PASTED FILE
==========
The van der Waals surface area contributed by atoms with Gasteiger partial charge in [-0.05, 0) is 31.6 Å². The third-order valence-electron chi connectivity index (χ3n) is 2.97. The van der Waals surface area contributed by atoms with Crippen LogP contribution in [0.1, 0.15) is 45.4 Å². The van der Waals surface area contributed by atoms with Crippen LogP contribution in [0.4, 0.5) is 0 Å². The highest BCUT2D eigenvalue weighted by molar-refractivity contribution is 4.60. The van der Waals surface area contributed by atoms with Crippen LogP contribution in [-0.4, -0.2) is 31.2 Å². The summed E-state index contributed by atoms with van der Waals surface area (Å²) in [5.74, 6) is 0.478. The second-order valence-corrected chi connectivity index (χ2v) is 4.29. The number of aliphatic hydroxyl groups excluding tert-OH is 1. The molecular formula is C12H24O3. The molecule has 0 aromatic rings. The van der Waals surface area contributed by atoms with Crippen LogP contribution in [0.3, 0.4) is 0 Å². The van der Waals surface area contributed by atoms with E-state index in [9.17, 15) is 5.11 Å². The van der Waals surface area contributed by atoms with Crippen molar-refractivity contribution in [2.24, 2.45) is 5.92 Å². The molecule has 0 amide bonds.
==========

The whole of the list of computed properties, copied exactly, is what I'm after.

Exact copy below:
The van der Waals surface area contributed by atoms with Gasteiger partial charge in [-0.05, 0) is 31.6 Å². The third-order valence-electron chi connectivity index (χ3n) is 2.97. The van der Waals surface area contributed by atoms with Crippen LogP contribution in [0.1, 0.15) is 45.4 Å². The van der Waals surface area contributed by atoms with Crippen LogP contribution in [0.4, 0.5) is 0 Å². The highest BCUT2D eigenvalue weighted by molar-refractivity contribution is 4.60. The van der Waals surface area contributed by atoms with Crippen LogP contribution in [-0.4, -0.2) is 31.2 Å². The summed E-state index contributed by atoms with van der Waals surface area (Å²) in [5.74, 6) is 0.478. The second-order valence-corrected chi connectivity index (χ2v) is 4.29. The number of aliphatic hydroxyl groups excluding tert-OH is 1. The molecular formula is C12H24O3. The molecule has 0 aromatic rings. The van der Waals surface area contributed by atoms with Crippen LogP contribution in [0.3, 0.4) is 0 Å². The van der Waals surface area contributed by atoms with E-state index in [9.17, 15) is 5.11 Å². The van der Waals surface area contributed by atoms with Crippen molar-refractivity contribution in [2.24, 2.45) is 5.92 Å². The molecule has 0 amide bonds.